Arthritis, osteoarthritis, degenerative joint disease (DJD), rheumatoid arthritis… it’s always sad to see our pets suffer with joint ailments. The loss of movement and pain is disturbing to watch, and I hope the following information prevents or eases their suffering.
Basically speaking, arthritis is joint inflammation. Virtually any pet may suffer from arthritic conditions, including dogs, cats, horses, birds, rabbits, goats, sheep, etc. Cats most often suffer from osteoarthritis in their paws, hips, knees and back. Arthritis may attack dogs in their shoulder, elbow/knee, ankle, paws, and frequently in their hips. One in five dogs are struck with arthritis during their lifetime.
Osteoarthritis is an issue involving the breakdown of joint cartilage that protects the bone like a shock absorber, leading to irritation & inflammation. It may be the result of genetic predisposition, constitutional factors (such as age), or biomechanical (working/sport animals, muscle weakness, misalignment, etc).
Rheumatoid arthritis is an autoimmune disease, which means the body’s immune system mistakenly attacks healthy tissue. Genetic predisposition, infection, or tissue injury may cause Rheumatoid arthritis in pets. It is rarely seen in cats.
Symptoms of arthritis may include:
- Lethargic or less alert
- Limping, lameness or favoring a limb
- Stiffness – Difficulty sitting or standing
- Reluctant to exercise, play, or perform routine tasks, such as climbing the stairs or stepping into a horse trailer.
- Weight gain
- Behavioral changes (such as aggression when touched)
Symptoms persisting for more than a couple of weeks require a trip to the veterinarian for an arthritis evaluation.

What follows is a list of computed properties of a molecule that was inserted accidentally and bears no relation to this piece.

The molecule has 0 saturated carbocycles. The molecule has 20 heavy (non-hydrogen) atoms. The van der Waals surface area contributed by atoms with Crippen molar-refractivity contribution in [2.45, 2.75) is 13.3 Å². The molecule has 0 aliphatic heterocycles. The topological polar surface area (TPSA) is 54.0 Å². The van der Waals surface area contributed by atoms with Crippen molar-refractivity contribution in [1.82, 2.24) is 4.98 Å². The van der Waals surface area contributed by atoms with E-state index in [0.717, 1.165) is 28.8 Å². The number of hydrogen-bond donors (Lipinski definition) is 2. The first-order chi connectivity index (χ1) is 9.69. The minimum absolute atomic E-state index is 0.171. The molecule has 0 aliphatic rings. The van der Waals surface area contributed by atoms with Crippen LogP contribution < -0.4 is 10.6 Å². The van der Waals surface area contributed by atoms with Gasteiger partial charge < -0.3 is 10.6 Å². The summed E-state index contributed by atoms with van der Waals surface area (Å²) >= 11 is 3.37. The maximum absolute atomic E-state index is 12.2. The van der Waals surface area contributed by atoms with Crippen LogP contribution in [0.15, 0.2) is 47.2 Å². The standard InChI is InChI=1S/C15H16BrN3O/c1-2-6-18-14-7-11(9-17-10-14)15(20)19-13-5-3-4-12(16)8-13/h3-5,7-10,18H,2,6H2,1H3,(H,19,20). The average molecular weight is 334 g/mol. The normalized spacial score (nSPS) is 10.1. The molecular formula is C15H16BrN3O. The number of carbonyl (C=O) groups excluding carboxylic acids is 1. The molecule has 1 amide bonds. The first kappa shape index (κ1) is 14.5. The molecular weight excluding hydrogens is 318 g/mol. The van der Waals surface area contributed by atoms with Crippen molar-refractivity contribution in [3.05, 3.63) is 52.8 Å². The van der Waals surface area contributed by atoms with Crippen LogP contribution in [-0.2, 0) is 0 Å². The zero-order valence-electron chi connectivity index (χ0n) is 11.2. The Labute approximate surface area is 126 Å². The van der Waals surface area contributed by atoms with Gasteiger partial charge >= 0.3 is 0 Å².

Arthritis in pets can cause a lot of damage before symptoms are present because the articular cartilage lacks nerves. Consequently, nurturing healthy cartilage and the entire joint support system is an important part of the prevention of osteoarthritis. A healthy diet, natural supplements and nutraceuticals can protect, rebuild and repair cartilage. Exercise develops a strong, supportive muscular structure and contributes to a healthy weight.
Holistic nutrition allows for the broken down cartilage cells and fluids to be synthesized efficiently and adequately. Vitamins & minerals (preferably obtained from whole foods) that are recommended for the treatment and prevention of arthritic conditions in pets include Vitamin B6, Vitamin C, Vitamin D, Vitamin E, Beta-carotene, Selenium, Zinc, and Magnesium. Feeding a variety of anti-inflammatory foods on a routine basis can tackle inflammation before it reaches a critical level.
Natural Treatments & Nutritional Healing
Corticosteroids and some non-steroidal medications can reduce pain and inflammation in pets suffering from arthritis. Unfortunately, they also cause further damage to the articular cartilage, resulting in a vicious cycle.
Early diagnosis may allow for holistic healing of the joints. There are also natural treatments that may help to manage more advanced arthritis in pets, improving the range of movement and reducing pain. Many natural arthritis treatments have been proven effective to varying degrees, and others await further scientific study. While science catches up, we have only the testimonials of pet parents to go on.
Treatment for joint issues in pets often revolves around reducing inflammation. This is the road to reducing pain and is therefore the focus of vet visits. However, it is equally important to nurture all aspects of cartilage health to facilitate as much healing as possible, thus reducing future inflammation and pain.
Since natural remedies aren’t like medication, it can take several weeks for noticeable results. The good news is the effects are long-term once they kick in.
Herbs & Supplements for Arthritis in Pets
Note: Not all of these herbs and supplements are safe for all species of pets. Feed sparingly. Research and consultation with a veterinarian is essential.